Liz2 had been watching us, one hand back on her pistol, her face watchful.
"Have you noticed those arrows. Seen the rockets on them?"
He was pointing the four arrows on Liz2's arm. Now he mentioned it, there did
seem to be some kind of extra round lengths attached to the shafts halfway down
their length, and the fins did seem proportionally too large.
"Chinese rocket arrows I'll bet. The sort the Chinese were using a thousand
years ago. Some kind of symbolic badge. The Grenadier Guards in Britain have a
regimental badge based on the type of grenade they used in the Napoleonic wars.
Same sort of idea."
He made a gesture with his hand, shooting it up into the air with his other hand
held flat to indicate the ground. Liz2 nodded and pointed up into the air, then
made a fist of one hand and whirled a finger around it.
"In orbit. She's telling us she had to do with something in orbit -- around
the earth, I suppose. Christ, I'd give my nuts to find somebody who could talk
"If we stay here we'll all be talking to the cops," I reminded him.
Ten seconds and already I was frightened of losing all that money for my dream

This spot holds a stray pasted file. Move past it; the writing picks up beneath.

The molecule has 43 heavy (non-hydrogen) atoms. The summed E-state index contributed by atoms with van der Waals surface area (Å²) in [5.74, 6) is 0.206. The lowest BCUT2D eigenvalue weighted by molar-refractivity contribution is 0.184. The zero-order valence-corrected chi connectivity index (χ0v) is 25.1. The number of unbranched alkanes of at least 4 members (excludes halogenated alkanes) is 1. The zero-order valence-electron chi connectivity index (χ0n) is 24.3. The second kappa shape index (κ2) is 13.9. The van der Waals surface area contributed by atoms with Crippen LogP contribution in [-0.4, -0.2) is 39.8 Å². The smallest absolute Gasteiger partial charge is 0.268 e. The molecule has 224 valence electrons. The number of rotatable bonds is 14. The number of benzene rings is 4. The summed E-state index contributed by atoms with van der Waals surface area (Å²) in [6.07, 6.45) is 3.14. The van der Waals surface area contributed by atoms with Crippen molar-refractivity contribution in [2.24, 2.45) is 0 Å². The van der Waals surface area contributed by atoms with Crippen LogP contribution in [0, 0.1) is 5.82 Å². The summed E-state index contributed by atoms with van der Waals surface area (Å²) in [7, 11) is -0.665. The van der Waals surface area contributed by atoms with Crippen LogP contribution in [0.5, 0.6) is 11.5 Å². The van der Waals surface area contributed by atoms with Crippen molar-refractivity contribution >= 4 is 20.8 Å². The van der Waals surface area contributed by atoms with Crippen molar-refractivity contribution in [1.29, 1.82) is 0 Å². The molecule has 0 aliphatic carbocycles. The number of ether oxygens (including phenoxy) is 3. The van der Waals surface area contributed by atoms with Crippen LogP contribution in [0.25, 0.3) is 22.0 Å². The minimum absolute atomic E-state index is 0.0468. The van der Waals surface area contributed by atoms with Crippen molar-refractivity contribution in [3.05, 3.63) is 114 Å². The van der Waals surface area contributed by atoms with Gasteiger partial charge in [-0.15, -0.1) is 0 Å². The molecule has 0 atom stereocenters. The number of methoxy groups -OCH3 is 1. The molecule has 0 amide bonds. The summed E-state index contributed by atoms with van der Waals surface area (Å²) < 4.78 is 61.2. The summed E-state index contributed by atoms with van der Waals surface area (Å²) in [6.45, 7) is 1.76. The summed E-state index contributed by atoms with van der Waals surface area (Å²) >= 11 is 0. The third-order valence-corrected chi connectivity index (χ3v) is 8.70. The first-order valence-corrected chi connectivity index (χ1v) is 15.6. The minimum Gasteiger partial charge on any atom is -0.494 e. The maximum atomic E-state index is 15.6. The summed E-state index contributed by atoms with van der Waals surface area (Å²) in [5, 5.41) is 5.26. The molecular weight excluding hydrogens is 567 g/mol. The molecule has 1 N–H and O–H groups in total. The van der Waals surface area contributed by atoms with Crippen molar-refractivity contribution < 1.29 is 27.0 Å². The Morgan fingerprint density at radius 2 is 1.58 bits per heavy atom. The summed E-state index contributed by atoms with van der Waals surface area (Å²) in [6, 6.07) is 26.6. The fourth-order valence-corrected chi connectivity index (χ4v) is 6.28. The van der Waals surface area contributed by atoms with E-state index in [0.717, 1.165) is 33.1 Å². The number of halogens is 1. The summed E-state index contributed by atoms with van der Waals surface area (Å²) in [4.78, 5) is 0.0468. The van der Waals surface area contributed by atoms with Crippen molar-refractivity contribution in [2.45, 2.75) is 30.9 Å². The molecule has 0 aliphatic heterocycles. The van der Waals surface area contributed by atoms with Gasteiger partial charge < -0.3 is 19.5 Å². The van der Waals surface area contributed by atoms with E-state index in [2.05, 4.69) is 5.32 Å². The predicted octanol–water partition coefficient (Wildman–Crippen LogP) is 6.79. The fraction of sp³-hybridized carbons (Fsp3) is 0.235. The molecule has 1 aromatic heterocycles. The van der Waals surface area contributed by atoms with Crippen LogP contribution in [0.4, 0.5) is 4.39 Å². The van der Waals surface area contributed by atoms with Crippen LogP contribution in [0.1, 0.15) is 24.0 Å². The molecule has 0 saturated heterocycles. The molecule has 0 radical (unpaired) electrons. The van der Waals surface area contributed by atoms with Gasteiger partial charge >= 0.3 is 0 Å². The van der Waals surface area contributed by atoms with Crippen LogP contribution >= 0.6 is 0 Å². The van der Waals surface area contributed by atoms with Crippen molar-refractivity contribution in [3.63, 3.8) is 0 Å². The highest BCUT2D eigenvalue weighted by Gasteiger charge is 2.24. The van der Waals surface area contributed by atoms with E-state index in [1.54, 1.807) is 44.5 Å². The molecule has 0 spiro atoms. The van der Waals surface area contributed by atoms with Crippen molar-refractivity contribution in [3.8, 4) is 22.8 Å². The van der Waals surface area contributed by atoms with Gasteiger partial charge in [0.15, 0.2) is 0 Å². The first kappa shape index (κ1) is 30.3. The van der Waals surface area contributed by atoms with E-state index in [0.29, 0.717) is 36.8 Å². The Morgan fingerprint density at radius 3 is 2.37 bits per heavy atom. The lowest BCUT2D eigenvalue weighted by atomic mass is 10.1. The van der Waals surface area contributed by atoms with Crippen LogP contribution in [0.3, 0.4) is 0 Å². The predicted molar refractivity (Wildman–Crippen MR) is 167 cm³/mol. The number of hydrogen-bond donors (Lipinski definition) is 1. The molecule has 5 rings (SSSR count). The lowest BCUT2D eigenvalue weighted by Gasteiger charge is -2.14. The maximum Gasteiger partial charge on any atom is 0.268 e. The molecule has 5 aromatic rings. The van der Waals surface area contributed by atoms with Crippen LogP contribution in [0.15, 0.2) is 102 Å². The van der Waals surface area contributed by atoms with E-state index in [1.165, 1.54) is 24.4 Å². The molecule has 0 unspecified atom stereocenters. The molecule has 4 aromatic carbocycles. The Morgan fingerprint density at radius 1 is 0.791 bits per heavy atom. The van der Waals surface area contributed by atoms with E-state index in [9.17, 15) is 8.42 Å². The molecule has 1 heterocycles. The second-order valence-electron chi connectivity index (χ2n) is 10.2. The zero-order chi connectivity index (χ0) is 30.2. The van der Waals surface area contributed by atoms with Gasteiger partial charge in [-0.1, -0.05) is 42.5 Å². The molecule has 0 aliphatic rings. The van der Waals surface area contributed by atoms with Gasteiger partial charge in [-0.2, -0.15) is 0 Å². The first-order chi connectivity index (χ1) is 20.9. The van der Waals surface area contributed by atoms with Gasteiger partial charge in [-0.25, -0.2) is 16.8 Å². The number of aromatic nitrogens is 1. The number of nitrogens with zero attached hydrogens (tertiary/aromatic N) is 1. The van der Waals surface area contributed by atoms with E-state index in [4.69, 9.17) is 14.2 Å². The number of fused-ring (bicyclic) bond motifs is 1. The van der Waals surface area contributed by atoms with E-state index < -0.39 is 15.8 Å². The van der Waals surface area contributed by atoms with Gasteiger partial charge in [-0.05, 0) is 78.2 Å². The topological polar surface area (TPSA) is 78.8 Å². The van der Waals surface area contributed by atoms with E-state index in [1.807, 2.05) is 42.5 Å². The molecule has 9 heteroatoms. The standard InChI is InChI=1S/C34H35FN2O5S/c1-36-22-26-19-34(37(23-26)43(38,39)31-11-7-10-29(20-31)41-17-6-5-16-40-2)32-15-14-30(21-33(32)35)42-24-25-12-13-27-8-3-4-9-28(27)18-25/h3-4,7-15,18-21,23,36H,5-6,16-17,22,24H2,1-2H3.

house in Peppermint Grove.
"OK, let's go."
Again I led the way. To nowhere. The alley ended in a cul de sac between three
walls. One the right and the left were doors -- both locked. Liz2 pushed me
aside with her usual social charm, fiddled for a second with the muzzle of the
pistol and aimed it at the door on the right. Ashes and smoke spurted out
soundlessly from the area where the lock had been, metal and wood apparently
reduced to glowing embers with equal ease.
"Gee, that's a neat gadget," Eddie said. "How does it do
My alter ego raised her leg and lashed out with a boot, sending the door flying
open. Then she dived into the building like the lead member of a SWAT team.
Eddie looked uneasily at me: "You want to know something, Liz? I've been
wanting to ask you for a date for a while but there was always something about
you which made me a touch nervous. Now I know why."
"She's nothing to do with me!"
"I'm sorry, Liz, but that's not true, is it? You were obviously born to be
a Imperial stormtrooper instead of a librarian."
There was a lot I wanted to say to him but I never got the chance because all